Nondeadly force means the trigger wasn’t pulled. Nobody got hurt. We are talking about fear. The injury in this case is fear. So is there a justifiable use of nondeadly force in this case[?]
Nondeadly force is going to be defined to be not likely to cause death or great bodily harm, and fear most certainly is not great bodily harm. It is fear that is the injury. Fear of great bodily harm, but fear, nonetheless.
There are two flaws in the State’s argument. First, it is the trial court’s responsibility to instruct the jury on the law, not the State’s. Cummings v. State, 648 So.2d 166, 168 (Fla. 4th DCA 1994) (“The trial court had the responsibility to fully and correctly instruct the jury on the applicable law.”). As the jury must follow the law as set forth by the trial court, the fact that the prosecutor and defense counsel correctly state the law during closing does not cure the trial court’s reading of an erroneous instruction. Moore v. State, 903 So.2d 341, 343 (Fla. 1st DCA 2005). Second, the State misses the import of our decision in Bassallo and Brown. Both cases were reversed on grounds the jury instruction was inadequate, not on grounds of improper prosecutorial comment.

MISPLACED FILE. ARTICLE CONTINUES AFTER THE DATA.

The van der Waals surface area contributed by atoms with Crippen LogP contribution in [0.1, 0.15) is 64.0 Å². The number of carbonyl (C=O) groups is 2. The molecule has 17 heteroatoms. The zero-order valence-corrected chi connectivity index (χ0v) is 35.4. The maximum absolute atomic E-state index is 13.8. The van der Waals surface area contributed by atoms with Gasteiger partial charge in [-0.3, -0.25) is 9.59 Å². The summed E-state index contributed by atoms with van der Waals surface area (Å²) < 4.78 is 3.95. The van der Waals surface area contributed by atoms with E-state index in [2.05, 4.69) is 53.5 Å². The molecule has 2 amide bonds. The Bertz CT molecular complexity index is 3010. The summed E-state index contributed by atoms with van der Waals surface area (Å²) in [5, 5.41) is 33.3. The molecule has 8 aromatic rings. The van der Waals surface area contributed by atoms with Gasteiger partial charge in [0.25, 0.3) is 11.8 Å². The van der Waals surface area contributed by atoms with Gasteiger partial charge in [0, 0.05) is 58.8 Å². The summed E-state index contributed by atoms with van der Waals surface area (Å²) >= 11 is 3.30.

Since this Court in both Bassallo and Brown has held the standard jury instruction for justifiable use of non-deadly force is inadequate when the defendant is charged with assault, the trial court abused its discretion in giving the standard instruction on justifiable use of non-deadly force in self-defense. This was Garrido’s sole viable defense because Garrido was not entitled to a justifiable use of non-deadly force in defense of property instruction, as explained below. Therefore, this constitutes fundamental error. Bassallo, 46 So. 3d at 1211. Use of Non-Deadly Force in Defense of Property Instruction